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The District of Galicia (german: Distrikt Galizien, pl, Dystrykt Galicja, ua, Дистрикт Галичина) was a World War II administrative unit of the General Government created by Nazi Germany on 1 August 1941 after the opening of Operation Barbarossa. Initially, during the invasion of Poland by Germany and the Soviet Union, the territory temporarily fell under the Soviet occupation in 1939 as part of Soviet Ukraine. Then Adolf Hitler (Document No. 1997-PS of 17 July 1941) formed a capital in Lemberg (Lviv), the ''Galizien'' province existed from 1941 until 1944. It ceased to exist after the Soviet counter-offensive.


History

District of Galicia comprised mainly the pre-war Lwów Voivodeship of the Second Polish Republic, today part of western Ukraine. The territory was taken over by Nazi Germany in 1941 after Operation Barbarossa, the attack on USSR and incorporated into the General Government, governed by ''Gauleiter'' Hans Frank since the invasion of 1939. The region was taken over again by the Soviet Union in 1944. The district area was managed by Frank's brother-in-law Karl Lasch (:de:Karl Lasch, de, :pl:Karl Lasch, pl) from 1 August 1941 to 6 January 1942, and by SS Brigadeführer Dr. Otto Wächter from 6 January 1942 to September 1943. Wächter utilised the district capital Lvov, Lemberg as a recruitment base for the 14th Waffen Grenadier Division of the SS Galicia (1st Ukrainian). In the course of the Holocaust in occupied Poland starting from the year of the invasion, the largest Polish Jews, Jewish Ghettos in Nazi-occupied Europe, extermination ghettos were Lwów Ghetto, created in Lwów (Lemberg) and Stanisławów Ghetto, in Stanisławów (Stanislau).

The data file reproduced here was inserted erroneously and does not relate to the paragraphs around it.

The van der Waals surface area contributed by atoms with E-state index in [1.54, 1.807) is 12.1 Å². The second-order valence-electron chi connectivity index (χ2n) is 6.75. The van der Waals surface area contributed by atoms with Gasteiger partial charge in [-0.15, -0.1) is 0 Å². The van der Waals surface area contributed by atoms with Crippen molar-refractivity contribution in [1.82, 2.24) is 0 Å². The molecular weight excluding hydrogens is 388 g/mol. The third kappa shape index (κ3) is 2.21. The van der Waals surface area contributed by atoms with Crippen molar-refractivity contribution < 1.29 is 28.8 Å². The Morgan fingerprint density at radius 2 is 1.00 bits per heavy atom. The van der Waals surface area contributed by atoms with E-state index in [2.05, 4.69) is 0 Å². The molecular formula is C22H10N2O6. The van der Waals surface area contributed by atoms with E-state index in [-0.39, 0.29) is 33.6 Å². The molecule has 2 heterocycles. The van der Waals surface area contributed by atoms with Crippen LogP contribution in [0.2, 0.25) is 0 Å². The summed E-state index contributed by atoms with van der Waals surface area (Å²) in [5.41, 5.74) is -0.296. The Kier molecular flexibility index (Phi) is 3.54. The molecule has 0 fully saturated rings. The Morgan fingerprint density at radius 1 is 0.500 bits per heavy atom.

Governors of the District Galizien (German occupation)


See also

*Administrative division of Polish territories during World War II *Soviet annexation of Western Ukraine, 1939–1940


References

{{DEFAULTSORT:Galicia History of Eastern Galicia General Government World War II occupied territories Invasion of Poland 1941 establishments in Europe 1944 disestablishments in Europe History of Lviv Oblast History of Ternopil Oblast History of Ivano-Frankivsk Oblast